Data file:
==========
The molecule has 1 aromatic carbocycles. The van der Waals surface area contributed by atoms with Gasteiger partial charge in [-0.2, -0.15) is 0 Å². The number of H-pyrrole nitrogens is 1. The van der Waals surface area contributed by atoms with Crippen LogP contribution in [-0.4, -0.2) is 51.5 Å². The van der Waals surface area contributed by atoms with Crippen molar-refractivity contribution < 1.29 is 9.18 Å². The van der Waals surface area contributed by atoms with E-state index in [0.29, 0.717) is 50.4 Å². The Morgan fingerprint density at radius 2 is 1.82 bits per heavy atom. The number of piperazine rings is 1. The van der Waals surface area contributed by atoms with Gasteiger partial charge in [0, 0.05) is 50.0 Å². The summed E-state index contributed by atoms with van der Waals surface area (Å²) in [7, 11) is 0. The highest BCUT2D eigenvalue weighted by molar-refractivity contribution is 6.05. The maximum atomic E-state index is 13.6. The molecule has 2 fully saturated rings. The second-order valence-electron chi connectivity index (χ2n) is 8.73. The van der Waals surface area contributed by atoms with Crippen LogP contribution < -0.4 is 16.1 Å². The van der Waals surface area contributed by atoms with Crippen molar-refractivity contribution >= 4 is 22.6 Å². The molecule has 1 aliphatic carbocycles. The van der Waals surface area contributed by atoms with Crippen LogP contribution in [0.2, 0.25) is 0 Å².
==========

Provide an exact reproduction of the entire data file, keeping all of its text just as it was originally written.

The molecule has 1 aromatic carbocycles. The van der Waals surface area contributed by atoms with Gasteiger partial charge in [-0.2, -0.15) is 0 Å². The number of H-pyrrole nitrogens is 1. The van der Waals surface area contributed by atoms with Crippen LogP contribution in [-0.4, -0.2) is 51.5 Å². The van der Waals surface area contributed by atoms with Crippen molar-refractivity contribution < 1.29 is 9.18 Å². The van der Waals surface area contributed by atoms with E-state index in [0.29, 0.717) is 50.4 Å². The Morgan fingerprint density at radius 2 is 1.82 bits per heavy atom. The number of piperazine rings is 1. The van der Waals surface area contributed by atoms with Gasteiger partial charge in [0, 0.05) is 50.0 Å². The summed E-state index contributed by atoms with van der Waals surface area (Å²) in [7, 11) is 0. The highest BCUT2D eigenvalue weighted by molar-refractivity contribution is 6.05. The maximum atomic E-state index is 13.6. The molecule has 2 fully saturated rings. The second-order valence-electron chi connectivity index (χ2n) is 8.73. The van der Waals surface area contributed by atoms with Crippen LogP contribution < -0.4 is 16.1 Å². The van der Waals surface area contributed by atoms with Crippen molar-refractivity contribution >= 4 is 22.6 Å². The molecule has 1 aliphatic carbocycles. The van der Waals surface area contributed by atoms with Crippen LogP contribution in [0.2, 0.25) is 0 Å².